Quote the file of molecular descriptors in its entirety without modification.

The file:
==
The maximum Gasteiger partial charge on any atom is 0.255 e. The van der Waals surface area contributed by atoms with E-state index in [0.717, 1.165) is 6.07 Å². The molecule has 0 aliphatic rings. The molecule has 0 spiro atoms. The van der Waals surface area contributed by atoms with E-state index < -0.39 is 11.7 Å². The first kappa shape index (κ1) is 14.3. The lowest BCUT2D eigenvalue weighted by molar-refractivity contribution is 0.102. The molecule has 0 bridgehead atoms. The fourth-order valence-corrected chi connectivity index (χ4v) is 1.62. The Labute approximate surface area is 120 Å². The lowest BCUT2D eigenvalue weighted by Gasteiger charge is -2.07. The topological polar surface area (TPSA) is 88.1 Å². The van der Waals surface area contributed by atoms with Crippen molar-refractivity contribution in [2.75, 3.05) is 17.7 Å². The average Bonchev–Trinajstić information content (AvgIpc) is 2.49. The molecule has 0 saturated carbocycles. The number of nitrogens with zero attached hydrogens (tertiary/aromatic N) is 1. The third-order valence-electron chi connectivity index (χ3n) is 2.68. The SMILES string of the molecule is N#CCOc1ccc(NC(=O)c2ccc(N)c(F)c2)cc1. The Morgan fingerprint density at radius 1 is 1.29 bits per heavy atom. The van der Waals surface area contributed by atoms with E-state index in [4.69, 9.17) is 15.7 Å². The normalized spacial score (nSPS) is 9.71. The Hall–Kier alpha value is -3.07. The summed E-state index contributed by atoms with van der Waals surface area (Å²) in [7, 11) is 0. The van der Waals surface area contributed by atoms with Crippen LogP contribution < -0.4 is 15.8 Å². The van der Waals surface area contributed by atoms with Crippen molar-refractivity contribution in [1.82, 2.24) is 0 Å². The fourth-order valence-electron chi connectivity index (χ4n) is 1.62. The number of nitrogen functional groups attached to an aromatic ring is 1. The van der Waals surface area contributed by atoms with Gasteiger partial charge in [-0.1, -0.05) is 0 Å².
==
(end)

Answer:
The maximum Gasteiger partial charge on any atom is 0.255 e. The van der Waals surface area contributed by atoms with E-state index in [0.717, 1.165) is 6.07 Å². The molecule has 0 aliphatic rings. The molecule has 0 spiro atoms. The van der Waals surface area contributed by atoms with E-state index < -0.39 is 11.7 Å². The first kappa shape index (κ1) is 14.3. The lowest BCUT2D eigenvalue weighted by molar-refractivity contribution is 0.102. The molecule has 0 bridgehead atoms. The fourth-order valence-corrected chi connectivity index (χ4v) is 1.62. The Labute approximate surface area is 120 Å². The lowest BCUT2D eigenvalue weighted by Gasteiger charge is -2.07. The topological polar surface area (TPSA) is 88.1 Å². The van der Waals surface area contributed by atoms with Crippen molar-refractivity contribution in [2.75, 3.05) is 17.7 Å². The average Bonchev–Trinajstić information content (AvgIpc) is 2.49. The molecule has 0 saturated carbocycles. The number of nitrogens with zero attached hydrogens (tertiary/aromatic N) is 1. The third-order valence-electron chi connectivity index (χ3n) is 2.68. The SMILES string of the molecule is N#CCOc1ccc(NC(=O)c2ccc(N)c(F)c2)cc1. The Morgan fingerprint density at radius 1 is 1.29 bits per heavy atom. The van der Waals surface area contributed by atoms with E-state index in [4.69, 9.17) is 15.7 Å². The normalized spacial score (nSPS) is 9.71. The Hall–Kier alpha value is -3.07. The summed E-state index contributed by atoms with van der Waals surface area (Å²) in [7, 11) is 0. The van der Waals surface area contributed by atoms with Crippen LogP contribution < -0.4 is 15.8 Å². The van der Waals surface area contributed by atoms with Crippen molar-refractivity contribution in [1.82, 2.24) is 0 Å². The fourth-order valence-electron chi connectivity index (χ4n) is 1.62. The number of nitrogen functional groups attached to an aromatic ring is 1. The van der Waals surface area contributed by atoms with Gasteiger partial charge in [-0.1, -0.05) is 0 Å².